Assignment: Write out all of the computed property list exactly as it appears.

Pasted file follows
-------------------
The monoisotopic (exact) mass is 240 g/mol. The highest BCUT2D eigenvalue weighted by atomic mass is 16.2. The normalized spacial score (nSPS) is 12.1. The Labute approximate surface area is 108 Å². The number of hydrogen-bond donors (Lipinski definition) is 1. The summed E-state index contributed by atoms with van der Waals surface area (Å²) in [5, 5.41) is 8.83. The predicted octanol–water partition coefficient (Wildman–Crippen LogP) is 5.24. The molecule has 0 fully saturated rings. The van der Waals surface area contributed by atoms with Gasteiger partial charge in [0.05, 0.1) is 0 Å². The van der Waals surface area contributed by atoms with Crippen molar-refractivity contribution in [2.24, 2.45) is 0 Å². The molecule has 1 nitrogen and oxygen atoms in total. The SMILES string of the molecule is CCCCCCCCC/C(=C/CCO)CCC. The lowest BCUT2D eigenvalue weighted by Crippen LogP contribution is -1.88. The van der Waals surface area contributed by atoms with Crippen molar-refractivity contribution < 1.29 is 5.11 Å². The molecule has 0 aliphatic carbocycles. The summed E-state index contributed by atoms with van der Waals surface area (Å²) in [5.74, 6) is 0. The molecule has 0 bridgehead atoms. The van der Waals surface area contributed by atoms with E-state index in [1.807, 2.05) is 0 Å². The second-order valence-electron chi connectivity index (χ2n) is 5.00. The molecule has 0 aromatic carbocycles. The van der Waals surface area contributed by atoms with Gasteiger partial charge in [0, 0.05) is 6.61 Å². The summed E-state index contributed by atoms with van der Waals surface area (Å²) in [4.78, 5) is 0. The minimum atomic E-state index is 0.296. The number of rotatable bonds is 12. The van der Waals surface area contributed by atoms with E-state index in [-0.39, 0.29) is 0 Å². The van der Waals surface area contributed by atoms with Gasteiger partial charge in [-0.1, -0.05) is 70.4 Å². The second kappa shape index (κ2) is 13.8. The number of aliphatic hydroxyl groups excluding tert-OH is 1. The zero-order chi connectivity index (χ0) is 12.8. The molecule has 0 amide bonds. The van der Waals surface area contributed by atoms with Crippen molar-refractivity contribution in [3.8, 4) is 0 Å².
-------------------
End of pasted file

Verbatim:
The monoisotopic (exact) mass is 240 g/mol. The highest BCUT2D eigenvalue weighted by atomic mass is 16.2. The normalized spacial score (nSPS) is 12.1. The Labute approximate surface area is 108 Å². The number of hydrogen-bond donors (Lipinski definition) is 1. The summed E-state index contributed by atoms with van der Waals surface area (Å²) in [5, 5.41) is 8.83. The predicted octanol–water partition coefficient (Wildman–Crippen LogP) is 5.24. The molecule has 0 fully saturated rings. The van der Waals surface area contributed by atoms with Gasteiger partial charge in [0.05, 0.1) is 0 Å². The van der Waals surface area contributed by atoms with Crippen molar-refractivity contribution in [2.24, 2.45) is 0 Å². The molecule has 1 nitrogen and oxygen atoms in total. The SMILES string of the molecule is CCCCCCCCC/C(=C/CCO)CCC. The lowest BCUT2D eigenvalue weighted by Crippen LogP contribution is -1.88. The van der Waals surface area contributed by atoms with Crippen molar-refractivity contribution < 1.29 is 5.11 Å². The molecule has 0 aliphatic carbocycles. The summed E-state index contributed by atoms with van der Waals surface area (Å²) in [5.74, 6) is 0. The molecule has 0 bridgehead atoms. The van der Waals surface area contributed by atoms with E-state index in [1.807, 2.05) is 0 Å². The second-order valence-electron chi connectivity index (χ2n) is 5.00. The molecule has 0 aromatic carbocycles. The van der Waals surface area contributed by atoms with Gasteiger partial charge in [0, 0.05) is 6.61 Å². The summed E-state index contributed by atoms with van der Waals surface area (Å²) in [4.78, 5) is 0. The minimum atomic E-state index is 0.296. The number of rotatable bonds is 12. The van der Waals surface area contributed by atoms with E-state index in [-0.39, 0.29) is 0 Å². The van der Waals surface area contributed by atoms with Gasteiger partial charge in [-0.1, -0.05) is 70.4 Å². The second kappa shape index (κ2) is 13.8. The number of aliphatic hydroxyl groups excluding tert-OH is 1. The zero-order chi connectivity index (χ0) is 12.8. The molecule has 0 amide bonds. The van der Waals surface area contributed by atoms with Crippen molar-refractivity contribution in [3.8, 4) is 0 Å².